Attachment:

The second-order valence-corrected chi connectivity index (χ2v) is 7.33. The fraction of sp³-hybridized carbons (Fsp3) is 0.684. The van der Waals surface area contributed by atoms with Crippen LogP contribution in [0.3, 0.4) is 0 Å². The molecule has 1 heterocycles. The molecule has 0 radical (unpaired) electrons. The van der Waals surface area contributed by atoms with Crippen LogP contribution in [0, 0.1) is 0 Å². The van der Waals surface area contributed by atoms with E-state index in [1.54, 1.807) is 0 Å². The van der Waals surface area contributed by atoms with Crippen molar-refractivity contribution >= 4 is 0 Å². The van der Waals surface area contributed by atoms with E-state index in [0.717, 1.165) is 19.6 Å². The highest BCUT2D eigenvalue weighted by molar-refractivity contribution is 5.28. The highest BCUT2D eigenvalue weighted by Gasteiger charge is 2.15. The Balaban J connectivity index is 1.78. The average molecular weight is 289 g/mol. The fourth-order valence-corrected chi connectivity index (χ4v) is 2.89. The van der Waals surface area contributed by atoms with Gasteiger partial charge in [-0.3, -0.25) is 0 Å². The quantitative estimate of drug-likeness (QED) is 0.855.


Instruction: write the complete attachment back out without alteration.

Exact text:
The second-order valence-corrected chi connectivity index (χ2v) is 7.33. The fraction of sp³-hybridized carbons (Fsp3) is 0.684. The van der Waals surface area contributed by atoms with Crippen LogP contribution in [0.3, 0.4) is 0 Å². The molecule has 1 heterocycles. The molecule has 0 radical (unpaired) electrons. The van der Waals surface area contributed by atoms with Crippen LogP contribution in [0, 0.1) is 0 Å². The van der Waals surface area contributed by atoms with E-state index in [1.54, 1.807) is 0 Å². The van der Waals surface area contributed by atoms with Crippen molar-refractivity contribution >= 4 is 0 Å². The van der Waals surface area contributed by atoms with E-state index in [0.717, 1.165) is 19.6 Å². The highest BCUT2D eigenvalue weighted by molar-refractivity contribution is 5.28. The highest BCUT2D eigenvalue weighted by Gasteiger charge is 2.15. The Balaban J connectivity index is 1.78. The average molecular weight is 289 g/mol. The fourth-order valence-corrected chi connectivity index (χ4v) is 2.89. The van der Waals surface area contributed by atoms with Gasteiger partial charge in [-0.3, -0.25) is 0 Å². The quantitative estimate of drug-likeness (QED) is 0.855.